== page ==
I remember being at Moody when Gary Chapman's The Five Love Languages was trending throughout campus. If you're not familiar with the book, it posits that we give and expect love to be expressed in five main ways, and to confuse which one our spouse (or others are giving or expecting) can communicate to us that they do not really love us, as well as communicate to them that we do not really love them. These five expressions of love are: Words of Affirmation, Quality Time, Receiving Gifts, Acts of Service, and Physical Touch. People usually express their love through all of these, but usually only have a primary way of expressing love through one of them.
Now, if I were to apply this to all relationships, I think an important expression of love is missing here. I'm thinking in terms of the parent-child relationship. In the parent-child relationship, the adult certainly expresses him or herself through one or (it should be) all of the above love languages; but the child's primary love language is not present in the above list: obedience. If a child truly loves his parents, he will respect and listen to them. If he does not, the love he claims to have for them should be chalked up to sentimental feelings toward them, but certainly not love. A disobedient child is a self-loving rather than parent-loving child. Our culture encourages this, and would probably have a massive problem with what I've just said; but I see our relationship with our children as a picture through which God seeks to display His own relationship with us.
This leads to our next question, What therefore is God's love language? Well, He expresses His love for us through Words (both of affirmation and correction), Quality Time (His presence with us), Giving Gifts (the Holy Spirit, salvation, physical needs), Acts of Service (which He has already performed in His plan of salvation), and even physical touch (through His people--God is Spirit, so He can't give you a hug, but He can stir one of His people to give you one). But we should not be asking how God loves us, but what expression of love He expects from us. We already know how God loves us. What we are confused about is how we are to love Him. By confusing this, we end up with a false sense that we love God when we aren't actually loving Him at all.
So what does God expect? What expression does He expect from us in His evaluation of our claim that we love Him? So many people say they love God. So many people think love is solely a feeling we have for God. Love includes feeling, but it is not just an empty feeling without an expression. So what is the expression of our true love for Him in God's estimation? The same as the parent expects from the loving child: obedience.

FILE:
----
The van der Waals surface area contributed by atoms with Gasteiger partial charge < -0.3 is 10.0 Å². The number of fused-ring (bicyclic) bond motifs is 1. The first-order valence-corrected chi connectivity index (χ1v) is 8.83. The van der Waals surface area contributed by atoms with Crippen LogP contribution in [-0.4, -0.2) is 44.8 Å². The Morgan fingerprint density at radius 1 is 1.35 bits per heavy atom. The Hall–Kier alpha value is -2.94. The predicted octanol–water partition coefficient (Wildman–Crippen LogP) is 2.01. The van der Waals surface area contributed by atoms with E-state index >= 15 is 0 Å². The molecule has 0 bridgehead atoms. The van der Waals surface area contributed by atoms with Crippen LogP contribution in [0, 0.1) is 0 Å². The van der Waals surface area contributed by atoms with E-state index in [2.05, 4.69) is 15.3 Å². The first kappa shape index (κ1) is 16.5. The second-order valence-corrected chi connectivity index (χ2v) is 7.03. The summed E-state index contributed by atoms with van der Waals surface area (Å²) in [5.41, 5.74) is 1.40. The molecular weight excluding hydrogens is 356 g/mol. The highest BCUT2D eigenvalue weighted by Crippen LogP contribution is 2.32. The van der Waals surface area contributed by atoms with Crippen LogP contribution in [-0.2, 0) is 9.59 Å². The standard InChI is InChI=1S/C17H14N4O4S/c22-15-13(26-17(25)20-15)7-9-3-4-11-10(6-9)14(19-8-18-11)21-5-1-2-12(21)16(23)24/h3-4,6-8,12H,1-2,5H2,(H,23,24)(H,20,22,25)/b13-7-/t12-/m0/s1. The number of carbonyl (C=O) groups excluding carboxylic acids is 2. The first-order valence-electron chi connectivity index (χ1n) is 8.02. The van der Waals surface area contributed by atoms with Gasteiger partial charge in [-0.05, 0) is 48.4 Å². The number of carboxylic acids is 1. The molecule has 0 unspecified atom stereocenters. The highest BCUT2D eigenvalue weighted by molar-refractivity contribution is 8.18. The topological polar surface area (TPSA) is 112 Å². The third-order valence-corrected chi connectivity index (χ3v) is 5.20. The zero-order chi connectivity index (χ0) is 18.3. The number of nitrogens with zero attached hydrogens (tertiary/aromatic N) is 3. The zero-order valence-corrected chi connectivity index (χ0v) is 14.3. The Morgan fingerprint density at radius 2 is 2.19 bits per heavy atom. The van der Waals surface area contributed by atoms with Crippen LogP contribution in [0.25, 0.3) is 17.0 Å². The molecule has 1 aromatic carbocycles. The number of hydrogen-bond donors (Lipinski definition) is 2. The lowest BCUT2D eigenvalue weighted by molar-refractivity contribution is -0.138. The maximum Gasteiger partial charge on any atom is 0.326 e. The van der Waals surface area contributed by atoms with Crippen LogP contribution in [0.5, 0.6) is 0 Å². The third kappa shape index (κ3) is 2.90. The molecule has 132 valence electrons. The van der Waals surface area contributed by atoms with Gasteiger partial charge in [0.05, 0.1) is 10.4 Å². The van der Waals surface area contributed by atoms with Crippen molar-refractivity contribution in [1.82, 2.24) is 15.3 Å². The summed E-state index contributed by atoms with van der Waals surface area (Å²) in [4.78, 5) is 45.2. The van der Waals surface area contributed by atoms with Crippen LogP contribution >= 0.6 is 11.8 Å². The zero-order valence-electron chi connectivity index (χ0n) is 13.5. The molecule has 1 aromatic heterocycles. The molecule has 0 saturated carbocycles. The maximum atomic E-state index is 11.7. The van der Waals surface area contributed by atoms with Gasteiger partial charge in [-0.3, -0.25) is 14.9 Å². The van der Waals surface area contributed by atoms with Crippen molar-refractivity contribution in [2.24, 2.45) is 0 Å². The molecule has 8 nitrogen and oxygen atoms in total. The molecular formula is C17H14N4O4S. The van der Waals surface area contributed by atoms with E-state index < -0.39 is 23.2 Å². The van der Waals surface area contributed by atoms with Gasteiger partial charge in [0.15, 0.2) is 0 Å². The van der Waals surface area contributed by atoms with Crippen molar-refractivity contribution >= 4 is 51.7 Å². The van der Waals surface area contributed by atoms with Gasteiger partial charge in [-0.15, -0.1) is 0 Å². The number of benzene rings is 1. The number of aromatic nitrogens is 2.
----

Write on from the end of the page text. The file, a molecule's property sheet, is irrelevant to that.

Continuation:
Christ sums up the greatest commandment as that which appears in Deuteronomy 6:5: "Love the Lord your God with all your thoughts, with all your being, and with everything you've got to give [Hebrew: mĕōd "to the utmost"]." What many seem to miss, however, is that the text goes on to say, "These words, which I am commanding you today, shall be on your heart.You shall teach them diligently to your sons and shall talk of them when you sit in your house and when you walk by the way and when you lie down and when you rise up. "You shall bind them as a sign on your hand and they shall be as frontals on your forehead. "You shall write them on the doorposts of your house and on your gates" (vv. 6-9). He then tells them in verses 10 and 11 of the gifts His love will give to them. His commandments then follow. In other words, God expects us to love Him by deeply pondering and incorporating His commandments into our lives. To put it more simply, He expects our love for Him to be expressed through our obedience, the giving over of our entire lives to Him.
You might say, "Well that's just what He expected in the Old Testament. We're saved by grace now." Umm, yes, the Israelites were saved by grace too. They didn't save themselves from Egypt, and God didn't save them because of their great obedience to Him (they're obviously huge complainers and idolaters). The point is that the love that God has expressed in saving them ought to be returned to Him through their obedience.
If it is not, the Israelites prove their rejection of God, not their love for Him, and thus prove that they are not His people. This is the point of Deuteronomy, and why the previous generation died in the wilderness without being brought to the Promised Land. Those who are saved will love through obedience. Those who are not will pick some other means that doesn't require the sacrifice of self.
But in case you think this is only Old Testament, let's look at the New. In John 15:3-14, Christ tells us: